Surviving and enjoying R part 1


R may appear as a dreadful programming language, especially if you are coming from computer science background. Having said that, there is no doubt that R is a brilliant tool for interactive data analysis.

Or as my friend puts it: “The difference between R and Python is that R was designed by statisticians who knew a bit of programming while Python was designed by programmers who knew a bit of statistics.”

We do not think it matters that much how good, expressive or fast is R as a programming language. The real comparative advantage of R lies in a huge and active community of users and developers, nearly infinite universe of high quality packages and easily accessible online resources that are on your finger tips for free. Be as it may, in this article we would like to give you an advice how to take advantage of R in practice and survive. The purpose of this document is not to serve as an introduction to R’s syntax, therefore you will not find here sections like How to concatenate vectors in R or similar. Rather than that, this mini series should help you feel more comfortable during your work with R, speed-up your analyses and avoid mistakes and inefficiencies we had to overcome the hard way. Regardless if you are taking your first steps with R or you are already an experienced R user we belive you will find here relevant advice or at least an inspiration.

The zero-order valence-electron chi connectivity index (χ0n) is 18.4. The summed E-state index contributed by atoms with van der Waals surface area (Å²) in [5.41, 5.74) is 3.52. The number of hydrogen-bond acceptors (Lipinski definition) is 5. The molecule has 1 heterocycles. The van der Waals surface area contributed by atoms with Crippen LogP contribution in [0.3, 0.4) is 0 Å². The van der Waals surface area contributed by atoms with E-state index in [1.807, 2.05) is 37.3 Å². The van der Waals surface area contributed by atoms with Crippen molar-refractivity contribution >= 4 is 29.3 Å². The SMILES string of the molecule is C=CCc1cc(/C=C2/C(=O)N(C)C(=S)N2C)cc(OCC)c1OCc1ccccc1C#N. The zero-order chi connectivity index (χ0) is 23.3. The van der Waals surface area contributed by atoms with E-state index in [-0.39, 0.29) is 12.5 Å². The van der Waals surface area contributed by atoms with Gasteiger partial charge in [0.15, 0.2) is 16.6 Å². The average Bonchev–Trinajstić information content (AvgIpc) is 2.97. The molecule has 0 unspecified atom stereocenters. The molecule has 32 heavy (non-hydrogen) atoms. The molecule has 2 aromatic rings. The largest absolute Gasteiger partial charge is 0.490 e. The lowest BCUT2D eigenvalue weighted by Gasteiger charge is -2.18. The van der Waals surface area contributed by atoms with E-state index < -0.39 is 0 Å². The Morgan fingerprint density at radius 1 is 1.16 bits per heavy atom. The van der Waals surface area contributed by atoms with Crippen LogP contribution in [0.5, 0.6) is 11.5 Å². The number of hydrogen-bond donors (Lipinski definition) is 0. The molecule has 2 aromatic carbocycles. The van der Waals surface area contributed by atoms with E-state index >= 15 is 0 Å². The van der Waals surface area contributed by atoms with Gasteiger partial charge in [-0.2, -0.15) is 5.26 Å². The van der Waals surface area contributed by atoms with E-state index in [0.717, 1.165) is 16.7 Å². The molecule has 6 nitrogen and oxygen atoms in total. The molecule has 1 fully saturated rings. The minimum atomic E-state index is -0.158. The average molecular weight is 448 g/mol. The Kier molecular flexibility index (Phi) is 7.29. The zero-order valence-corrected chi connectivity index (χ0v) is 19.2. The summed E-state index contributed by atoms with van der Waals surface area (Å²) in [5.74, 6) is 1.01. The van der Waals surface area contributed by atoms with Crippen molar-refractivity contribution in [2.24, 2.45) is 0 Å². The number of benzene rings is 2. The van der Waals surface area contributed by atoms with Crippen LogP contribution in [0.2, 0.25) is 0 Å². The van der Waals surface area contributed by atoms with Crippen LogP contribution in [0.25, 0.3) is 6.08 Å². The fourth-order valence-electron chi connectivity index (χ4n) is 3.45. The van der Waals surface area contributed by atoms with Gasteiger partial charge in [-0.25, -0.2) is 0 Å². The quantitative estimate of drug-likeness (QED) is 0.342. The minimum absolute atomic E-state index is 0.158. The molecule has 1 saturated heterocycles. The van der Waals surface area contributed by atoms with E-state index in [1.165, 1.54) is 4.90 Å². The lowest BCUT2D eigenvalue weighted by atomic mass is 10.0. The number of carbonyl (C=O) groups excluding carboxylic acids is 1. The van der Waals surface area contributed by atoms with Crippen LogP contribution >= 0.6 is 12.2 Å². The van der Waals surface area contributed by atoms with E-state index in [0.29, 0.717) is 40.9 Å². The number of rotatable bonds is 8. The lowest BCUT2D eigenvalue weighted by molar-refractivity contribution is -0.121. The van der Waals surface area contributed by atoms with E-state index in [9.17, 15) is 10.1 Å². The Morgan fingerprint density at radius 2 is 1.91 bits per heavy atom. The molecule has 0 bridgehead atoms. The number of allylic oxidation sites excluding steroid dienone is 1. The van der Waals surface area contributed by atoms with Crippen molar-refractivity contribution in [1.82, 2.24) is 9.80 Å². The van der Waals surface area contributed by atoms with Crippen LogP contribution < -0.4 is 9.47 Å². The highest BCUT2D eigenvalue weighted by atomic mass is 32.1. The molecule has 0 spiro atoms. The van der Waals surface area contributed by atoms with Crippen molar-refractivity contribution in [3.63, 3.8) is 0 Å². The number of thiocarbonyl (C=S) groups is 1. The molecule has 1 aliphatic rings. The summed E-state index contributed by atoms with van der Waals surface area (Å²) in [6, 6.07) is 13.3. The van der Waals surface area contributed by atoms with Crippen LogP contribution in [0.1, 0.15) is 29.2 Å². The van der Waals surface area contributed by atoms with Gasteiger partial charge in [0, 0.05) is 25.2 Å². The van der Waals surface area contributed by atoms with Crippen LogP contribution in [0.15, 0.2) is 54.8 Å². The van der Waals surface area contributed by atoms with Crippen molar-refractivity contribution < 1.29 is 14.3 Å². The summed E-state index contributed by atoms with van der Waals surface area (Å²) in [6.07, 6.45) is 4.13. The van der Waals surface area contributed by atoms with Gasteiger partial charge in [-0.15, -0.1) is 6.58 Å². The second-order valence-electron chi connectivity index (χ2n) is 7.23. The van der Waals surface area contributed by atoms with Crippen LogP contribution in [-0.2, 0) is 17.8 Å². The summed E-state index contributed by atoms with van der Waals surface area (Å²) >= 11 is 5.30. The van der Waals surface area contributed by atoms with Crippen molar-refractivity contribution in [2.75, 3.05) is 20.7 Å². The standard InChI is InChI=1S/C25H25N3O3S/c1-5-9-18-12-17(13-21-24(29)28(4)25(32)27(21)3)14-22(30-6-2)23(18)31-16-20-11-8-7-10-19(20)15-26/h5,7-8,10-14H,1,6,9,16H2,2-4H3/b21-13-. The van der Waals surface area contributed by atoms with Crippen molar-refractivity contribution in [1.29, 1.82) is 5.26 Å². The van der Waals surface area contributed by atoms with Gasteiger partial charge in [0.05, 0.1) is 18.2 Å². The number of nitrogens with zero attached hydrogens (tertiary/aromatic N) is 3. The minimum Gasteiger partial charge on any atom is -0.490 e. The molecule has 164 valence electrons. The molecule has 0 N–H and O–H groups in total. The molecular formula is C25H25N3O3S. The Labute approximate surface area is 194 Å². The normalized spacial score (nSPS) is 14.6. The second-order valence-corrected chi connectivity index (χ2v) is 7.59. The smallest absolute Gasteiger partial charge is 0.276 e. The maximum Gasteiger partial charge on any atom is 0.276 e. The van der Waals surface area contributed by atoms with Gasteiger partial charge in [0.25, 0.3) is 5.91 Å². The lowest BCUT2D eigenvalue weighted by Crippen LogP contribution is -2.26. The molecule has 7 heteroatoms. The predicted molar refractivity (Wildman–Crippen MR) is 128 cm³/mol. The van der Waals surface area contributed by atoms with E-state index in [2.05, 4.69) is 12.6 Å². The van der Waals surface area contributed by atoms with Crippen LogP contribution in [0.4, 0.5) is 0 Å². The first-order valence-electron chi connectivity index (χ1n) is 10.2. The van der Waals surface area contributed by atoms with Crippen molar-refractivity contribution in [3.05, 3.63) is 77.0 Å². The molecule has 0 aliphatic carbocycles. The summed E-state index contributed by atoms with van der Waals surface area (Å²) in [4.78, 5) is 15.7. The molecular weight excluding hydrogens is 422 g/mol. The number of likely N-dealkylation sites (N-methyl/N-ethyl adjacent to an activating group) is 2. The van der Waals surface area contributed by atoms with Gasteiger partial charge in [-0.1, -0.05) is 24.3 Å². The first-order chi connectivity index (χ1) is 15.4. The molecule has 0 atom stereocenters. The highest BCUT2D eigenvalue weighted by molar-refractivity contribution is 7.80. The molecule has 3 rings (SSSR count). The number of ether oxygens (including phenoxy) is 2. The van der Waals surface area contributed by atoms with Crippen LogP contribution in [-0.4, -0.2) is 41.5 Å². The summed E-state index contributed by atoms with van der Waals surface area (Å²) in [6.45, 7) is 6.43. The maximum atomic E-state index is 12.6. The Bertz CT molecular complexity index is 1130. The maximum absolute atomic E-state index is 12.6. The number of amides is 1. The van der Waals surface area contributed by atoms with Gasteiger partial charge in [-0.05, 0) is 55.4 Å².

Coding etiquette

In a typical data science workflow there is not as great pressure on code refactoring, readability, testing and expressivity as in a full-blown software development. Though, it is worth following at least the basic rules of coding etiquette, especially if it is a collaborative project or a code that goes into a production. For R specifically there are two really well designed style guides:

Personally I prefer the later one. Also, naming convention for files, functions or variables should be agreed at the beginning of every project. You might consider using code linting tools (e.g. lintr) that can help you with making your code nice and readable. Last but not the least: comment your code! You can trust us that your investment of time and effort into a nice and readable code will pay off. (more…)